I realise that Genre Splicing: Endgame sounds like a bad dystopian Sci-Fi movie, and in many ways it may well be. Read on…
I read a discussion once somewhere in the murkier depths of the internet where one poster, who may have been a bit simple, claimed that we would soon run out of songs to write because there are only a limited number of musical notes available.
A string of surprisingly patient posters explained why this was extremely unlikely, and yet the abstract nature of the premise struck a chord (ho ho!).
Still, I wondered, what if one day all the available words used to explain different musical genres will be exhausted – then the existing genres will need to be combined to create new, ever-more ridiculous sounding ones.
We’re almost there – witness Witch House, Hypnagogic Pop and the like – and just consider what pressure must a new artist be under. After having created a carefully constructed new song, choosing which genre to pop it into must be agony.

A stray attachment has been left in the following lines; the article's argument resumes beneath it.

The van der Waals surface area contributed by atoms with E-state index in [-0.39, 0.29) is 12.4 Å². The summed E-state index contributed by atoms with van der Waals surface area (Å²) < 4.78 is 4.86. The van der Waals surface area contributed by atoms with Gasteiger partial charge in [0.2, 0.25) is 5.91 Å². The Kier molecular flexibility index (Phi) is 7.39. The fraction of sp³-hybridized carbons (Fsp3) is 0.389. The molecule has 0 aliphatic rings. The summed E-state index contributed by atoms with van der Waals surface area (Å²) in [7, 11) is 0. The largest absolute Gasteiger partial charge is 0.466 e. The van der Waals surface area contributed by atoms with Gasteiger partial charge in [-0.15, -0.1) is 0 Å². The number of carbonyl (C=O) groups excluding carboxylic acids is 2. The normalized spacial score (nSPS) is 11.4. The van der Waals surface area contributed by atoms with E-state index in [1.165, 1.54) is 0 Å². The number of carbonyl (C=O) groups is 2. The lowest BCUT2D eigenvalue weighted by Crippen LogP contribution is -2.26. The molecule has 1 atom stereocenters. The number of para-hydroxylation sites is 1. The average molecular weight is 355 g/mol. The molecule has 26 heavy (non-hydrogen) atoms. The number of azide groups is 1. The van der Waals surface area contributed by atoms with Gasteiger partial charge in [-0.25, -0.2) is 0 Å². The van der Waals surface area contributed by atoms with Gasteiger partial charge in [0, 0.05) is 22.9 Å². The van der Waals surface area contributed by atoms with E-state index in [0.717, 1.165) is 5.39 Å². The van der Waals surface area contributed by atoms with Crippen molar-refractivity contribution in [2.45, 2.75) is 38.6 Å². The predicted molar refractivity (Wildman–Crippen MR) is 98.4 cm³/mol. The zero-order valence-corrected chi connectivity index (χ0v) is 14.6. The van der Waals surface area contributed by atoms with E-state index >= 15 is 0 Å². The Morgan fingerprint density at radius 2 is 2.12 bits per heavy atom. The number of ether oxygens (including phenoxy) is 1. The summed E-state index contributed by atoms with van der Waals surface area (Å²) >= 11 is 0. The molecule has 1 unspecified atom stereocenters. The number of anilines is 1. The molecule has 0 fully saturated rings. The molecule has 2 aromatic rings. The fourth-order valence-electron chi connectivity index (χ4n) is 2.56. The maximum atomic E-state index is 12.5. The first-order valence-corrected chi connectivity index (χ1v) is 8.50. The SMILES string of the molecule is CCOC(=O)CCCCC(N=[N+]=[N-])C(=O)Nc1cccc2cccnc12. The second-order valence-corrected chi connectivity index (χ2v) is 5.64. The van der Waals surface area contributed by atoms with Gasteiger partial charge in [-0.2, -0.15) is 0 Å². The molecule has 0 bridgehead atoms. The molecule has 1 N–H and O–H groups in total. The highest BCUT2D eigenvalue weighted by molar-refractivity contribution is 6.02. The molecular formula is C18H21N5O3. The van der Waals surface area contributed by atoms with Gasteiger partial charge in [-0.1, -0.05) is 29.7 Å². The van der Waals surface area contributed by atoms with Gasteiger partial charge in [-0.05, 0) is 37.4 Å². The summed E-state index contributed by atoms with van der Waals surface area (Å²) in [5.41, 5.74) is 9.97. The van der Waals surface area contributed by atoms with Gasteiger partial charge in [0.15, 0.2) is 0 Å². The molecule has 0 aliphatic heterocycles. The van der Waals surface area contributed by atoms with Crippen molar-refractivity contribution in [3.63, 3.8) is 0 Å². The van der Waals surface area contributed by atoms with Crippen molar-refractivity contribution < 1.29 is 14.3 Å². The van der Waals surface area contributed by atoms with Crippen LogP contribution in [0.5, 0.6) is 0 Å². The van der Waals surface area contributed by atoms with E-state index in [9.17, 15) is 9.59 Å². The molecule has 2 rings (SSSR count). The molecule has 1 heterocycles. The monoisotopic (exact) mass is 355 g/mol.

Consider Early Spirit. Having made, in For The Stars, a song that hops eagerly between Dubstep, Euphoric House, Techno and – yikes – Chillwave, he then needed to choose a tag to pin to it that may affect its reception before it has even been, you know, heard.
Early Spirit himself tagged the song as “ambient chillwave electronic house idm electro electronic house new wave Jackson.” This stream-of-consciousness, hit-all-targets approach is probably as wise/bizarre as any.
For The Stars is a pulsing, skittering jolt of lightening-blue energy, an old-fashioned floor-filler that successfully grinds away at preconceptions. Genrefication of dance music is inherently daft – it’s all about dancing, right? – and under this remit, For The Stars is a huge success. It’s nice to think that we have all learnt something.
Wait, so does that mean Early Spirit makes Edu-House?